Coated bullets take about 1 grain less than jacketed right off the get go.
     
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  6. Schrag4

    Schrag4

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    I'm sorry if this has been answered already, but I'm curious what people do with their mil crimped brass after they remove the crimp. Specifically, I mean, how do you know that the crimp is already gone after you shoot it, pick it up, tumble the brass, and go to put it on the press, again? I'm currently just setting these aside, because I have plenty of other brass, but I'm contemplating removing the crimp. However, I only want to remove the crimp ONCE, not every time I come across the same piece of brass. My first thought is to use a sharpie on the headstamp so that I know I already hit it, but I don't know if that would hold up. My next thought is to load them for lost-brass matches, LOL
     
  7. papercidal

    papercidal

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    My brass all gets sorted by headstamp and gets color coded when loaded (I use a double Alfa marker) so anything with a mark has been processed already when u sort the next time. 3E251CB2-CC03-4FB3-B3F0-A2DBDC1FD178.jpeg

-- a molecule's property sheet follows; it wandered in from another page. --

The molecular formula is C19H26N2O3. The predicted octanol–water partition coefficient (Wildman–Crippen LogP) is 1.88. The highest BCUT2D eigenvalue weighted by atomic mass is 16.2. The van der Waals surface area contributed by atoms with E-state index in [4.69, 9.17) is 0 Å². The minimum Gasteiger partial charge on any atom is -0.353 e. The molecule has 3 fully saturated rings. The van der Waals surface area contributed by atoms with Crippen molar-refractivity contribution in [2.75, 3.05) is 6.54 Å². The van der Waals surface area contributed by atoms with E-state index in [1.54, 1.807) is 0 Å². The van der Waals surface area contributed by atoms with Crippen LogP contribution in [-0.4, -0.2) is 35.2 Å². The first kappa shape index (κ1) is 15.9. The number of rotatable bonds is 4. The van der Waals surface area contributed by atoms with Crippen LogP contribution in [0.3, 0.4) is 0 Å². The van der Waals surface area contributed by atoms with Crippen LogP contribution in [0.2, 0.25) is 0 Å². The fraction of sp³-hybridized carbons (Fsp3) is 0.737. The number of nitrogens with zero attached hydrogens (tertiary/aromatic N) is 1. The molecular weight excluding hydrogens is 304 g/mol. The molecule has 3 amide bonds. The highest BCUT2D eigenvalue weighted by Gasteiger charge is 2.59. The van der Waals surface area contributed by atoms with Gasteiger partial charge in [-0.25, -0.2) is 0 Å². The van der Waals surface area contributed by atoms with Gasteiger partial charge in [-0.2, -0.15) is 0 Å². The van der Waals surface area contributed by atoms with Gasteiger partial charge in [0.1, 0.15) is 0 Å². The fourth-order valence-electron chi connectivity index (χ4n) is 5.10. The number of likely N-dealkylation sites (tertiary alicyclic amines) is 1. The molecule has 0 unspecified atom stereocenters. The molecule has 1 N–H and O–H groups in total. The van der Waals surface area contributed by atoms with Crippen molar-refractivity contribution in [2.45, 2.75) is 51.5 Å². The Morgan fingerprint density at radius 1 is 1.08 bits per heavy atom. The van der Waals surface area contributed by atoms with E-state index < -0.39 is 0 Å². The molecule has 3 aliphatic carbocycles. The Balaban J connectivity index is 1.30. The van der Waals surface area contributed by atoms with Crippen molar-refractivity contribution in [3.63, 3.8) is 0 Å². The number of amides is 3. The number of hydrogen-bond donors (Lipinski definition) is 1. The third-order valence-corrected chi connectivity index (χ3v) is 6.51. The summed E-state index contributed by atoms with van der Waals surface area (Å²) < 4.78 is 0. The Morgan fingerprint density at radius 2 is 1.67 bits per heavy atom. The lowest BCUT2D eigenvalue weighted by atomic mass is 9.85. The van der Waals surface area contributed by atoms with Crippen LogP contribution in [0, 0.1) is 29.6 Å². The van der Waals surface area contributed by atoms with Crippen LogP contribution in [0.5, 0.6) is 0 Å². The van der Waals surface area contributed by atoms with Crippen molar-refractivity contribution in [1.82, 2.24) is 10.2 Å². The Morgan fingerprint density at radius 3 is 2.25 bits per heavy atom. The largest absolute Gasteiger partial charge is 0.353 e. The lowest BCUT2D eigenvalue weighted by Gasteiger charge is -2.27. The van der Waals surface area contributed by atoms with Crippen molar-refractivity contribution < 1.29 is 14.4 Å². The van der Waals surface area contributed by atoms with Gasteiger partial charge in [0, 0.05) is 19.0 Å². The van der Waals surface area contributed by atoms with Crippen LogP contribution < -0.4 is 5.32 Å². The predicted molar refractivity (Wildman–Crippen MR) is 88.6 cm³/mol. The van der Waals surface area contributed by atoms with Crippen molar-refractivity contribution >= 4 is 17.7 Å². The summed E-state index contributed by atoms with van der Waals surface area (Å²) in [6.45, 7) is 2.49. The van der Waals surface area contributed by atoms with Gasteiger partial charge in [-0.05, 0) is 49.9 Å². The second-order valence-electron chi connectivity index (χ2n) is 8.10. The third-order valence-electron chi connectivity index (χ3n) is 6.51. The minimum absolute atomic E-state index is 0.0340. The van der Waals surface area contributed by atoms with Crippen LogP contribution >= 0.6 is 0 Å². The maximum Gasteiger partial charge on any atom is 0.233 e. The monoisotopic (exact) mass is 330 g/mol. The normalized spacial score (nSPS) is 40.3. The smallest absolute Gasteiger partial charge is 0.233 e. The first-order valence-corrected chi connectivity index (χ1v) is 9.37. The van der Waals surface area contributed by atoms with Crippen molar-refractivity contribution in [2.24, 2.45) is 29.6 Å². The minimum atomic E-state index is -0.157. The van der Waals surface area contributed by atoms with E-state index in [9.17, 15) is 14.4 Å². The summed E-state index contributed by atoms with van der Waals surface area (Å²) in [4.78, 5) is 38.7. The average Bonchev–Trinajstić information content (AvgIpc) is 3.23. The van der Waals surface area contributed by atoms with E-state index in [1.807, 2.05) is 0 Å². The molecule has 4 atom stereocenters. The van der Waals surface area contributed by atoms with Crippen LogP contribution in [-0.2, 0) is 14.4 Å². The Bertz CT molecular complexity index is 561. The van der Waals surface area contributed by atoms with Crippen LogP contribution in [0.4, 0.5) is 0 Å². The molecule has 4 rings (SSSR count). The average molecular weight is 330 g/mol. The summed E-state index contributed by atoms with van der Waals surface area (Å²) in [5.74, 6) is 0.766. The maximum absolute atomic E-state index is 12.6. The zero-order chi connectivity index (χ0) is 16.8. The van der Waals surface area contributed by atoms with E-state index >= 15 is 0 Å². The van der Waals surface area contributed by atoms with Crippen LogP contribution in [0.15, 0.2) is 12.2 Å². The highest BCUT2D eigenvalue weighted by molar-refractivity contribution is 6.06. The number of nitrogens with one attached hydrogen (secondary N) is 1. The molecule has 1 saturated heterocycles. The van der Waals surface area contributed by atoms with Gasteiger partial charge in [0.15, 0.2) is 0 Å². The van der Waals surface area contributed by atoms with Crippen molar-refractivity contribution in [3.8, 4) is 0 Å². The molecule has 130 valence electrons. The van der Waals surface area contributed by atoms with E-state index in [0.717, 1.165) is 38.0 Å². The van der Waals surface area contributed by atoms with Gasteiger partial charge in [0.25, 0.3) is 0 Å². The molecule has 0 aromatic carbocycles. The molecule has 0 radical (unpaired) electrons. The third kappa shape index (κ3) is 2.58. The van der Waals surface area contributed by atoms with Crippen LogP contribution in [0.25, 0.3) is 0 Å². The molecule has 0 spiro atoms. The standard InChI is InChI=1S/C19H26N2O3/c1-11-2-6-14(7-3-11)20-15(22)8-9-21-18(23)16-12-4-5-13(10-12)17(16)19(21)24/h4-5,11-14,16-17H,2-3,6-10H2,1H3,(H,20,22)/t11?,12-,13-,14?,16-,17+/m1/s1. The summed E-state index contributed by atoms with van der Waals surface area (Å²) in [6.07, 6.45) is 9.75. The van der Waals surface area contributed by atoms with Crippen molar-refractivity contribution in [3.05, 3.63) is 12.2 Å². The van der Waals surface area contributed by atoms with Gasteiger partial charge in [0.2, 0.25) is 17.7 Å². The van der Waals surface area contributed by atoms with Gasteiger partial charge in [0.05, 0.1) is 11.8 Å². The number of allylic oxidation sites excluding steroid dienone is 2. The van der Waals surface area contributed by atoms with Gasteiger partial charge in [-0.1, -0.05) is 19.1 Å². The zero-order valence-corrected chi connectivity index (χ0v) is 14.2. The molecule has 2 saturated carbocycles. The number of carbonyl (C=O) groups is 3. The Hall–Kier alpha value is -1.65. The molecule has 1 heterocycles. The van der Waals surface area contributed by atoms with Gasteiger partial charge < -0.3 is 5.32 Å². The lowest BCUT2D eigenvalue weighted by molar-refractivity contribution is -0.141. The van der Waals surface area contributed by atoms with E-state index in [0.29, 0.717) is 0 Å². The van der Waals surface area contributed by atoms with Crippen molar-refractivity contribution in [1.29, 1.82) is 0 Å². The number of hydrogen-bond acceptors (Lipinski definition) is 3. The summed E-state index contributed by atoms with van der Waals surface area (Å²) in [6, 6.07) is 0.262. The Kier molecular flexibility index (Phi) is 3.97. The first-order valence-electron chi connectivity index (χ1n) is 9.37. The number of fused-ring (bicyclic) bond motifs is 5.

8. SARDG

    SARDG Florida's Left Coast

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    I run a blue Sharpie over the heads of my brass for easier pickup identification. I don't have one of those fancy case markers.
     
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  9. unclebob

    unclebob DFC, MSM, 12 Air Medals.

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    I use the black plastic trays that factory ammo comes in. I like the Remington ones, better made. Put the rounds in the tray bullet down, inspect the primers then using a sharpie run it over the base of the case. If doing testing I use different colored Sharpies.
    I also when I go to the range pickup any brass from some low life that think they are too good to pick up there own brass and either put in the range brass bucket or put them in a mesh bag. I then lay down a HF mesh tarp. Anything that missed the tarp I use a Gopher pickup tool pick up the brass and look at the base, if mine throw on the tarp. The rest either goes in the range bucket or the mesh bag to be inspected later.
    If the ammo is for a match. After loading dump them out on the floor, Case gauge the rounds then put them in the trays, inspect primers. Then using another tray put then on top of the loaded tray then flip over, then line up the 100rd plastic ammo boxes and dump them in the ammo box. Not 100% but better than loading the boxes one at a time.
     
  10. Longbow

    Longbow Millennium Member

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    Yes to all, except 2 and 2a.
     
  11. 9x45

    9x45 Millennium Member

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    Schrag, get a Dillon 1050. It has a built in swaging station... But it's allot more $$$ than a sharpie.
     
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  12. papercidal

    papercidal